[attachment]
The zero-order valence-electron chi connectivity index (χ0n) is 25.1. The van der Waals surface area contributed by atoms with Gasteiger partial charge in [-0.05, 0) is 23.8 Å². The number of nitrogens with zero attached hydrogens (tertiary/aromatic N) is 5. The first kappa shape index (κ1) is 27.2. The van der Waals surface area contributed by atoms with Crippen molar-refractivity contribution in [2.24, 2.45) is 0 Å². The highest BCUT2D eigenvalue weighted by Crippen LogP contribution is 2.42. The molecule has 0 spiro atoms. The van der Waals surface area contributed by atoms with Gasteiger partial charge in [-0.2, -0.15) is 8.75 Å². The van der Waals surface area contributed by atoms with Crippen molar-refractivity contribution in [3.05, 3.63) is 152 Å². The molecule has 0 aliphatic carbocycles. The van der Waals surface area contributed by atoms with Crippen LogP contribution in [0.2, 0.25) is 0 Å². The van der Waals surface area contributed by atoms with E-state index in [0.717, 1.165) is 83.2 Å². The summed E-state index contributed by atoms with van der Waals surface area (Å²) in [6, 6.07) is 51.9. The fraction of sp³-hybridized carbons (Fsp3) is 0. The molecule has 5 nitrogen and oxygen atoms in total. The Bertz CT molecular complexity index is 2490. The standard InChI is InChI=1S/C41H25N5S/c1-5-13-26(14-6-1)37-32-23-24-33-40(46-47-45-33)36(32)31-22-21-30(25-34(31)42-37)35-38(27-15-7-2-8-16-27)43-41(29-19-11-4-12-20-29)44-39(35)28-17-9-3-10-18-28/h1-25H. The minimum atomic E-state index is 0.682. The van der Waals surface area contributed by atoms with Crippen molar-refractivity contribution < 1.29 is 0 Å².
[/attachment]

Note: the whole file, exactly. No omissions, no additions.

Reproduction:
The zero-order valence-electron chi connectivity index (χ0n) is 25.1. The van der Waals surface area contributed by atoms with Gasteiger partial charge in [-0.05, 0) is 23.8 Å². The number of nitrogens with zero attached hydrogens (tertiary/aromatic N) is 5. The first kappa shape index (κ1) is 27.2. The van der Waals surface area contributed by atoms with Crippen molar-refractivity contribution in [2.24, 2.45) is 0 Å². The highest BCUT2D eigenvalue weighted by Crippen LogP contribution is 2.42. The molecule has 0 spiro atoms. The van der Waals surface area contributed by atoms with Gasteiger partial charge in [-0.2, -0.15) is 8.75 Å². The van der Waals surface area contributed by atoms with Crippen molar-refractivity contribution in [3.05, 3.63) is 152 Å². The molecule has 0 aliphatic carbocycles. The van der Waals surface area contributed by atoms with Crippen LogP contribution in [0.2, 0.25) is 0 Å². The van der Waals surface area contributed by atoms with E-state index in [0.717, 1.165) is 83.2 Å². The summed E-state index contributed by atoms with van der Waals surface area (Å²) in [6, 6.07) is 51.9. The fraction of sp³-hybridized carbons (Fsp3) is 0. The molecule has 5 nitrogen and oxygen atoms in total. The Bertz CT molecular complexity index is 2490. The standard InChI is InChI=1S/C41H25N5S/c1-5-13-26(14-6-1)37-32-23-24-33-40(46-47-45-33)36(32)31-22-21-30(25-34(31)42-37)35-38(27-15-7-2-8-16-27)43-41(29-19-11-4-12-20-29)44-39(35)28-17-9-3-10-18-28/h1-25H. The minimum atomic E-state index is 0.682. The van der Waals surface area contributed by atoms with Crippen molar-refractivity contribution < 1.29 is 0 Å².